“The engagement boner rears its ugly head in any genus of troll you encounter online,” she added. “The trolls may write differently, or lash out differently, or become grotesquely fixated on different parts of your appearance or background, but ultimately, what motivates them is engagement with you. This, they hope, will encourage you to finally shut up and make room for their infinitely more worthy thoughts.”
Noting in the book that she has never “really been afraid” to voice her opinions around men, Jankowicz reflected on the time she “pecked a little boy in the face while dressed up as a ‘bird princess’ on Halloween” when she was in the first grade.
While there is little context for the pecking incident, Jankowicz included a message she wrote in her first-grade journal which stated, “Today I am a bird … I am sad peple macke [sic] fun of me.”
“But I continued to do my best not to let anyone walk all over me,” she added.
Jankowicz also offered broad generalizations in her book as she claimed the “infrastructure of the internet is built for men and with men’s safety in mind,” suggesting that there are no “social mores and boundaries” for men to follow when making comments on social media.
“Women are expected to stoically endure astronomical levels of abuse to simply participate in conversations while navigating a set of social mores and boundaries that simply don’t exist for men,” she said. “When men encounter behavior they don’t like online, they curse. They block. They willingly and openly dogpile and troll. And the world thinks them more manly for it.”
Reflecting on her own experiences, Jankowicz wrote in the book that she is dedicated to ensuring that women have an “equal voice” on social media and said she refuses to “be silenced about our collective experience of harassment, abuse, and inequity, online or off.”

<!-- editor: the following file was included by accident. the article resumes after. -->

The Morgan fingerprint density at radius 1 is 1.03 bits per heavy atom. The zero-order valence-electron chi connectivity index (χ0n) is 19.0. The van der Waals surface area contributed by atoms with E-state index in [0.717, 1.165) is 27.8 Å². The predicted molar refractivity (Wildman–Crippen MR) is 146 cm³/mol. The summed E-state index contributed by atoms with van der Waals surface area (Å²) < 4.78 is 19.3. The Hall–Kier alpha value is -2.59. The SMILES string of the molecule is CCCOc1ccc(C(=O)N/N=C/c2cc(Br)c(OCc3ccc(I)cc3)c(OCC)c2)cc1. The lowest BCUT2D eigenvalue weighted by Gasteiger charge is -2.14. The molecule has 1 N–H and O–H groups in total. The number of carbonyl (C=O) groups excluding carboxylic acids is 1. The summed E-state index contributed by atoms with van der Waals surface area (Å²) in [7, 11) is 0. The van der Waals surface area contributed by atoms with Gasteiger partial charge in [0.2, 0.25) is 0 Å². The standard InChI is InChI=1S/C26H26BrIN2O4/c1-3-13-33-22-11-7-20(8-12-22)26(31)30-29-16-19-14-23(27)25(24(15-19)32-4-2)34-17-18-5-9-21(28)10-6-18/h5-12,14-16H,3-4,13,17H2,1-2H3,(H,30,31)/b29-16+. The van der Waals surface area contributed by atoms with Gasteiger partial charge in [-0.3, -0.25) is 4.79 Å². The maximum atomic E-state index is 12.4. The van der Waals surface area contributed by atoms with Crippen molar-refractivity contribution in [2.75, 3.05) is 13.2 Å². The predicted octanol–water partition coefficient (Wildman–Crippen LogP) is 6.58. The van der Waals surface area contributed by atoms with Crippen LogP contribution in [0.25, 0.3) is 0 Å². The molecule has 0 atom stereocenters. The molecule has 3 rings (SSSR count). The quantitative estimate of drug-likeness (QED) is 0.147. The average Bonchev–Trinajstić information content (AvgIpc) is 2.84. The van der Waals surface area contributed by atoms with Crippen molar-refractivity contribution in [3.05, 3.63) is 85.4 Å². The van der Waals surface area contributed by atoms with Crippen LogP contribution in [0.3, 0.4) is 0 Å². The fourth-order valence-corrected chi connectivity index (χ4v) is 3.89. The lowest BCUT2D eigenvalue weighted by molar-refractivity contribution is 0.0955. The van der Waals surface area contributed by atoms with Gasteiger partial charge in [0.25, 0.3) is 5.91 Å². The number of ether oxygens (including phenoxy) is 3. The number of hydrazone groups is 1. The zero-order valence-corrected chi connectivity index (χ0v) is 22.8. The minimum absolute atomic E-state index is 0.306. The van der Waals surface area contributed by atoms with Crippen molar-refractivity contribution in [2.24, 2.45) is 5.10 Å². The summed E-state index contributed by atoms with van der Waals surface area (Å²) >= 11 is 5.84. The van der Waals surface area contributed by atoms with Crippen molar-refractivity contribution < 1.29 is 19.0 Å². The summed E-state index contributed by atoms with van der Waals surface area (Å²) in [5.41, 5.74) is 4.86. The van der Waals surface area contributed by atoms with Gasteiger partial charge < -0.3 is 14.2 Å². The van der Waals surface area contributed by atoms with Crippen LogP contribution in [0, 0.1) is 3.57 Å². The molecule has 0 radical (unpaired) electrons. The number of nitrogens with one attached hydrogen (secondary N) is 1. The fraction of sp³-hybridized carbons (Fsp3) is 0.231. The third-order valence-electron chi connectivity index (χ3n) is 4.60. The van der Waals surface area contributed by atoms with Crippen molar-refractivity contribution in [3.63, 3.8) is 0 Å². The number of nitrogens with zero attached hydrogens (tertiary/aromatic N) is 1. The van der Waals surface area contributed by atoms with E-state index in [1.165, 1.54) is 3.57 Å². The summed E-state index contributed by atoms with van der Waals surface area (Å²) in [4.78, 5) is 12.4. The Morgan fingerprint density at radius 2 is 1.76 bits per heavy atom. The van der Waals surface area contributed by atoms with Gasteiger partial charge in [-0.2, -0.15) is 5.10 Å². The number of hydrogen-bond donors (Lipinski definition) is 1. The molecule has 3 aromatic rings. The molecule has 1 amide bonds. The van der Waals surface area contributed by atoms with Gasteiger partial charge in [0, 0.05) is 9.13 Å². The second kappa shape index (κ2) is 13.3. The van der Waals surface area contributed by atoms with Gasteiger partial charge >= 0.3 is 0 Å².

“We have a collective tenacity that, if activated, can challenge the norms that so many have written off as an unfortunate but immutable characteristic of women’s online engagement,” she said. “I am committed to harnessing that tenacity with every tweet, every TikTok, every keystroke, and every click.
“I will continue to invest in the time-consuming and sometimes-expensive practices, where my resources allow, to enable myself and others to speak out,” she continued. “I will familiarize myself with platform policy and use it to create a more equitable online environment. I will build a circle of solidarity that is inclusive and supportive, committed to amplifying other women. I will seek help from friends, family, colleagues, and professionals when I need it.
“I will do this because the internet is a critical public space for discussion, politics, activism, and expression,” she added. “Until women — all women, no matter their race, sexual identity, religion, or ability — have an equal voice there, we aren’t truly equal anywhere.”
Republicans have derided both Jankowicz and the Biden administration’s new disinformation board established through the Department of Homeland Security, arguing it is little more than a “ministry of truth.” Republicans on Capitol Hill have pointed to Jankowicz’s past endorsements of disinformation as well as her efforts to suppress accurate news events that were harmful for Democrats.
Fox News’ Anders Hagstrom contributed to this article.